BY Laura Wahlfors
Music has the ability to prompt such a profound emotional sensation that words fail to describe it. Yet it also has the ability to prompt in us a desire to write about it – above all, paradoxically, in cases where the music seems the furthest removed from the realm of linguistic expression.
The problem of writing about music was one that fascinated literary scholar, philosopher and semiotician Roland Barthes (1915–1980), a passionate music lover. Barthes wondered whether music was condemned to remain either ineffable, i.e. incapable of being described, or predicable, i.e. described in a general commentary that betrays the very essence of the music itself. He was vehemently opposed to a culture of writing about music and music criticism that reduced the enjoyment of music to a harmless petty bourgeois pleasure. Barthes particularly resented adjectives, which according to him are an easy tool for capturing music and whose use above all reassures the subjectivity of the listener. Saying that “this music is sad” or “what passionate playing” gives the experience an epithet, and it becomes fixed and static.
At this moment, music is lost, just as Orpheus ultimately lost the opportunity to bring Eurydice out of the underworld when he looked back at his beloved despite having been told not to do so. Barthes’s solution to the problem of writing about music was the language of metaphor, which covertly integrates music, musicalising the language itself. In the language of metaphor, language and music intertwine. Barthes thus concluded that music must be written about indirectly, using the means of literature.
Barthes was grounded in the strong Romantic-Modernist tradition that views music through literature and as a source of inspiration for the writer: a Proustian lost paradise, a fantasy of perfect presence and immediacy of experience that cannot be analysed. Music is the siren of inspiration that calls the writer to express the ineffable, to translate the most intimate experience into a linguistic utterance. In this conception, music is cast as the opposite of language, representing everything that transcends the bounds of language and representation. In the Barthesian language of metaphor, music becomes the shadow of language, a material reflection of sound; Orpheus only moves in one direction.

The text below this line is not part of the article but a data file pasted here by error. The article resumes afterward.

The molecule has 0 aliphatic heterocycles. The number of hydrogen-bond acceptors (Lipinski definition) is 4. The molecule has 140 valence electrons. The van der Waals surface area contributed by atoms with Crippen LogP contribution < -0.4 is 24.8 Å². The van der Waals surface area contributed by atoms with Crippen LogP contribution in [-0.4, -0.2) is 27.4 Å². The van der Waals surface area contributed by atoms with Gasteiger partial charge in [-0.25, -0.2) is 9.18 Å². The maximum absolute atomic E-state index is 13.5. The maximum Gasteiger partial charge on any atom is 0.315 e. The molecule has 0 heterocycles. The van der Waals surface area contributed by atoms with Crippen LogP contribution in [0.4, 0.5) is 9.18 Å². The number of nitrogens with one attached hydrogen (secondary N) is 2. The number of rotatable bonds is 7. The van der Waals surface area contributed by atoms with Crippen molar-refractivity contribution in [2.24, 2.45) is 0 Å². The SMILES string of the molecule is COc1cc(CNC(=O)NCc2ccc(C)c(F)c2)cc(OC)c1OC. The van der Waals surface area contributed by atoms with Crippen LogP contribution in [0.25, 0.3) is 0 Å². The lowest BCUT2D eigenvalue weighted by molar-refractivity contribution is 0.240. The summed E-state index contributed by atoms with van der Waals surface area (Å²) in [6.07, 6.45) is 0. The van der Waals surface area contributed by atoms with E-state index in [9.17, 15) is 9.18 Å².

However, there are many other possible guises for the relationship between music and literature. Composers and musicians through the ages have been inspired by literature, seeking to give an auditory setting to poetry or to express in music the images prompted by literature. Music and literature have always coexisted, not only in vocal music or programme music, but also in a variety of intertextual relationships and indirect inspirations that nourish the work of composers and musicians.
Robert Schumann, for instance, noted that music would be a stunted art form if it consisted of nothing but notes, with no living link to literature. Like many other composers, he used literature as a means for rejuvenating music and for exploring alternative approaches to musical form beyond the established conventions such as the sonata form. Performing musicians may also delve into literature for inspiration, for instance by exploring the literary connections behind compositions and by allowing those connections to feed into their interpretation of the music. Orpheus the performer can also move from literature towards music, from language towards sound.
Language and music do not need to be set up as a dichotomy; literary and musical discourses can coexist, co-function, intertwine and layer in many different ways. The various approaches to cultural musicology have clearly shown that music is never pure form or opaque mystery but always full of cultural content. Music creates meaning in inseparable interaction with other modes of creating meaning, such as the literary and the visual. Music journalism embodies a wealth of potential for the meeting of discourses: musical with literary, scientific, artistic, ethical, political… Orpheus can, in fact, move all over the place.
What I myself find valuable in Barthes’s notion of the writer as Orpheus is that he focused on keeping the experience dynamic. Movement is important for critical and vibrant thinking; continuity of movement is what keeps culture alive. Writing about music – especially when music prompts in us an experience that is difficult to describe – is an excellent way of promoting such movement.
Barthes noted that one always fails to speak of what one loves. But perhaps adjectives have their uses: they may be momentarily acceptable as we seek for the words to describe our experience of music. Even if what we are aiming for eludes the grasp of words, the main thing is to keep moving, even if the movement takes us somewhere else. This allows the music also to keep moving us, time and again.
Laura Wahlfors is a music and literature researcher. She is also a pianist.
Translation: Jaakko Mäntyjärvi